Mightier Than The Pen

Making The World A Bitter Place

Beverly Cleary Just Won’t Do

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Get your kids to read. I say this not simply as a parent who seeks the best for his offspring; we all know how wonderful I am in that regard despite the little twerps’ constant efforts to sabotage my endeavors. No, I issue this recommendation as a matter of more immediate utilitarian import: once they gain a modicum of literacy, they take care of themselves for large chunks of time.

Our oldest, now nine and a half, struggled his way through a dozen or so books over the summer, at first complaining at every turn how difficult he found it. But as he stuck with it, the complaints about difficulty gave way to critiques of content (Ramona Quimby, Age 8 apparently is too dull for his tastes; he prefers the Magic Tree House series and its ilk. While this jibes with his age and sex, I do hope one day he discovers the pleasures of literature outside the Harry Potter and Lord of the Rings genres).

But the last few days have seen an even more beneficial development: he’s taken over bedtime storytelling. That’s why I can sit here vegetating in front of my blog right now. I can clean up from dinner. I can do some laundry. But of course every minute or two I get the urge to listen in. When I do succumb, I hear a kid whose confidence went from near zero just a couple of months ago to through the roof – he just sits down with his little brother and sister and goes through several books with them, no prodding, no pleading, no cajoling. Last night’s offerings included Don’t Let the Pigeon Drive the Bus and two Knuffle Bunny books, all by the inimitable Mo Willems; tonight the little ones got Wolfie, a relatively obscure book about a boy and his pet spider, along with Green Eggs and Ham, by God Himself.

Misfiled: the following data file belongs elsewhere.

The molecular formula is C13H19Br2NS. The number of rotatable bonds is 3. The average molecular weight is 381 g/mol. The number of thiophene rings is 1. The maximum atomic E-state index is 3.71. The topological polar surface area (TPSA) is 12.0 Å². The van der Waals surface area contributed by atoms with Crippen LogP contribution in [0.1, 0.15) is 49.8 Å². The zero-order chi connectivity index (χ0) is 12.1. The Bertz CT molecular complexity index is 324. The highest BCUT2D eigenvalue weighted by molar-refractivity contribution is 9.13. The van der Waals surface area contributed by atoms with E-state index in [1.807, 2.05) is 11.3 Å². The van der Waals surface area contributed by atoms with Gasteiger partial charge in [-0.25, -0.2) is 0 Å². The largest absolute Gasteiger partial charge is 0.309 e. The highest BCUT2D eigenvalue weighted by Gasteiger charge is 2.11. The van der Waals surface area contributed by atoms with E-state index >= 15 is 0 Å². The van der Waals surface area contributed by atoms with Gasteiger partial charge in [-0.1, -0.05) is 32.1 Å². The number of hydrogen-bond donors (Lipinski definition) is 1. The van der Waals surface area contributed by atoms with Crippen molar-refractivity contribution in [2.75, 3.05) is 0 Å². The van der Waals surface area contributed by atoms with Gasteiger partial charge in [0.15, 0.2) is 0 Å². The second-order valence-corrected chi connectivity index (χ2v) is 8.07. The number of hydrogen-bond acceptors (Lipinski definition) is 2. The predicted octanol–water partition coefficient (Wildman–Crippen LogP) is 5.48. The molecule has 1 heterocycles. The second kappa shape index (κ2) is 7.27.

The only downside of this trend is the boy’s tendency, following his father, to get sucked into a book to the exclusion of all else, and to peruse it until the cows come home (that’s liable to be a very long time, as we have no cows). But even at that price, I’ll take it. His brother, not quite six, expressed his intense frustration yesterday that he’s not learning how to read at school yet, just letters and sounds (oddly – as if any other adjective serves in the context of this boy’s quirks – he has taken to blurting out “ABC!” to denote frustration, defiance and other challenging emotions). With the older one leading the way, this TV-less household can look forward to many years of brain-intensive entertainment.

And with that, I’m off to YouTube to check out old commercials from the 1980s.


Written by Thag

September 7, 2010 at 8:39 pm

Posted in Uncategorized

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